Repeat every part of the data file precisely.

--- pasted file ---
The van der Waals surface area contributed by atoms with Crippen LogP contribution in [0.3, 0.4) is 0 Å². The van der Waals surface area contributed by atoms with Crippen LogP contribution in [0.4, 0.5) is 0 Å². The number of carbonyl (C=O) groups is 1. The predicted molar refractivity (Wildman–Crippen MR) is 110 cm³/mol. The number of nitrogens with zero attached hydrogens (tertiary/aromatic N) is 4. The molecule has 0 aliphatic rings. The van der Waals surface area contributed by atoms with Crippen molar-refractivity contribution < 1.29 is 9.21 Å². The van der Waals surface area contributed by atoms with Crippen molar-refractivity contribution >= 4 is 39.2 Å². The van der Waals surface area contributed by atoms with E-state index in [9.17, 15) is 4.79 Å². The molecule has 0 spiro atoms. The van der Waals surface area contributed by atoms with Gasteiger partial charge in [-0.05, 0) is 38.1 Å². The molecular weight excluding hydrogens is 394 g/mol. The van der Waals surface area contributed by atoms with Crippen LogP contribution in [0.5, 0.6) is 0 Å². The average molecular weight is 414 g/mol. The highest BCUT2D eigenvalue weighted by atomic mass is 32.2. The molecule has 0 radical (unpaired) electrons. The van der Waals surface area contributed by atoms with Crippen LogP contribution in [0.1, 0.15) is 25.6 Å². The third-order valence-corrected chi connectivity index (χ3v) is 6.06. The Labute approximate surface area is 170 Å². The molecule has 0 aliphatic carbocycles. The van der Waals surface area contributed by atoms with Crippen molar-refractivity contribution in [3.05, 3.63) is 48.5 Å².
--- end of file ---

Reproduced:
The van der Waals surface area contributed by atoms with Crippen LogP contribution in [0.3, 0.4) is 0 Å². The van der Waals surface area contributed by atoms with Crippen LogP contribution in [0.4, 0.5) is 0 Å². The number of carbonyl (C=O) groups is 1. The predicted molar refractivity (Wildman–Crippen MR) is 110 cm³/mol. The number of nitrogens with zero attached hydrogens (tertiary/aromatic N) is 4. The molecule has 0 aliphatic rings. The van der Waals surface area contributed by atoms with Crippen molar-refractivity contribution < 1.29 is 9.21 Å². The van der Waals surface area contributed by atoms with Crippen molar-refractivity contribution >= 4 is 39.2 Å². The van der Waals surface area contributed by atoms with E-state index in [9.17, 15) is 4.79 Å². The molecule has 0 spiro atoms. The van der Waals surface area contributed by atoms with Gasteiger partial charge in [-0.05, 0) is 38.1 Å². The molecular weight excluding hydrogens is 394 g/mol. The van der Waals surface area contributed by atoms with Crippen LogP contribution in [0.5, 0.6) is 0 Å². The average molecular weight is 414 g/mol. The highest BCUT2D eigenvalue weighted by atomic mass is 32.2. The molecule has 0 radical (unpaired) electrons. The van der Waals surface area contributed by atoms with Crippen LogP contribution in [0.1, 0.15) is 25.6 Å². The third-order valence-corrected chi connectivity index (χ3v) is 6.06. The Labute approximate surface area is 170 Å². The molecule has 0 aliphatic carbocycles. The van der Waals surface area contributed by atoms with Crippen molar-refractivity contribution in [3.05, 3.63) is 48.5 Å².